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Thompson looks to push Avs to next level



Don’t expect inexperience to be an issue for the newest head coach of the Ontario Avalanche.

After a 13-year pro career that included over four years in the American Hockey League, Jamie Thompson entered the 2015-16 Western States Hockey League (WSHL) season in an unfamiliar position – at the helm of the Avalanche in the first head-coaching gig of his life.

And he couldn’t be happier.

“I’m beyond thankful for the opportunity to be here,” said the 41-year-old Thompson. “I feel good behind the bench. Since I stopped playing, I’ve taken every opportunity I could to coach in some capacity, and that’s really helped me get to where I’m at right now.

“But I’ve also been on a bench since I was 6 years old, so I’m pretty comfortable back there.”

While new to the head coaching position, Thompson was able to familiarize himself with the Avalanche and the WSHL last year after coming on board with former head coach Chris Shaw’s staff in late February.

Thompson says the opportunity to feel out the league down the stretch and into last season’s playoffs provided a great reference point as to what the WSHL and the Avalanche were all about.

“(Shaw) really helped me get in with the group of kids we had, and we really made some progress at the end of the year,” said Thompson, who inherits a club that went 25-15-4-2 last season and finished fourth in the league’s Western Division.

“I think that was a major reason why I was kept on and why (team owner) Tom Meyer gave me a shot to get behind the bench this season. The guys who were here understand my message and understand where I’m coming from.

“We have aspirations to push this franchise to a higher level, and I believe we’re moving in the right direction.”

It’s been an impressive start to the season for the Avalanche, who opened up the year 5-1 in its first six games, but Thompson cautions that his squad is still a long ways from where he needs them to be.

“We have a lot of work to do,” said Thompson. “We found a way to get two points out of the season-opener – and I’m never going to be upset about that – but our execution, work ethic and responsibilities all need to be tightened up – and they will be.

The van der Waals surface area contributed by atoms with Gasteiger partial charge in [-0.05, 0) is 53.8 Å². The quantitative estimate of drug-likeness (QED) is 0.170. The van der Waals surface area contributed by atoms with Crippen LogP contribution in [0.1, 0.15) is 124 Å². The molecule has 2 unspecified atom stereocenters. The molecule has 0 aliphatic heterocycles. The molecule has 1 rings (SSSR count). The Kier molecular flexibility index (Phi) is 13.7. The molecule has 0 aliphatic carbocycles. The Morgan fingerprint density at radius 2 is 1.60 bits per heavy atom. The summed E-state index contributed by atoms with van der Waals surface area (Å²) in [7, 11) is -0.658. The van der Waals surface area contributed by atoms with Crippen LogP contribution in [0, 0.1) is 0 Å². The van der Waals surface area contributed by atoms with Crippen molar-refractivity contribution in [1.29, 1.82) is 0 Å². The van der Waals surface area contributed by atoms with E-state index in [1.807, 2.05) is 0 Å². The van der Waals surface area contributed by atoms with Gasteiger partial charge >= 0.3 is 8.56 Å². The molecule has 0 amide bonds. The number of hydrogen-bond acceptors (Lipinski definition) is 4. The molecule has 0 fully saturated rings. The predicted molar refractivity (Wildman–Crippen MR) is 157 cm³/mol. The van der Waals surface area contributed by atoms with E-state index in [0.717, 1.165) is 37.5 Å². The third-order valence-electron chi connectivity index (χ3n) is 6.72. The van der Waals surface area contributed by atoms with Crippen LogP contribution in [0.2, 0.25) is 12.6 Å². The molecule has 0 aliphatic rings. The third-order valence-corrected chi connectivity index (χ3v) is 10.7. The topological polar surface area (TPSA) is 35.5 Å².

“It’s a long process, but we have a great group of guys here and a great group of leaders and everyone holds each other accountable. Whenever you have a group like that, it’s my job as head coach to give them the message and they’ll do the rest.”

With so many new faces in the mix – the Avalanche lost its top seven scorers from last season – Thompson may be leaning on returning defensemen like Martin Carlsson (six goals for 15 points in 41 games last year) and Sebastian Keskitalo (two assists in 12 games), as well as goaltender Daniel Cepila (11-5-1-2 record to compliment a 2.32 goals-against average and a .916 save percentage), but says the Avalanche will have success this season by embracing a team mentality.

“We haven’t put any enormous amount of pressure on any one guy,” said Thompson. “We’re really trying to drive home the concept of team. As long as everyone does their small part, the job gets done and everybody’s happy. That’s maybe a utopian society, but when it’s working it works well.”

Thompson is well aware of how competitive the Western Division is going to be this season, but is confident in his ability to get the most out of the Avalanche, citing the example set by the defending division champs – the Fresno Monsters.

“We play in a really hard division,” said Thompson. “Consistency in our play is the biggest thing. We need to win the games we’re supposed to win and give ourselves the opportunity to win games on a nightly basis just by being simple.

“When you look at a team like Fresno, they play as a team every single year, so it comes as no surprise they’re consistently one of the top teams in this league. They get guys to buy in; the coaching staff has a plan and the players buy into that plan.

“That’s what we’re putting into place here, and when we do that, good things are going to happen.”

– John B. Spigott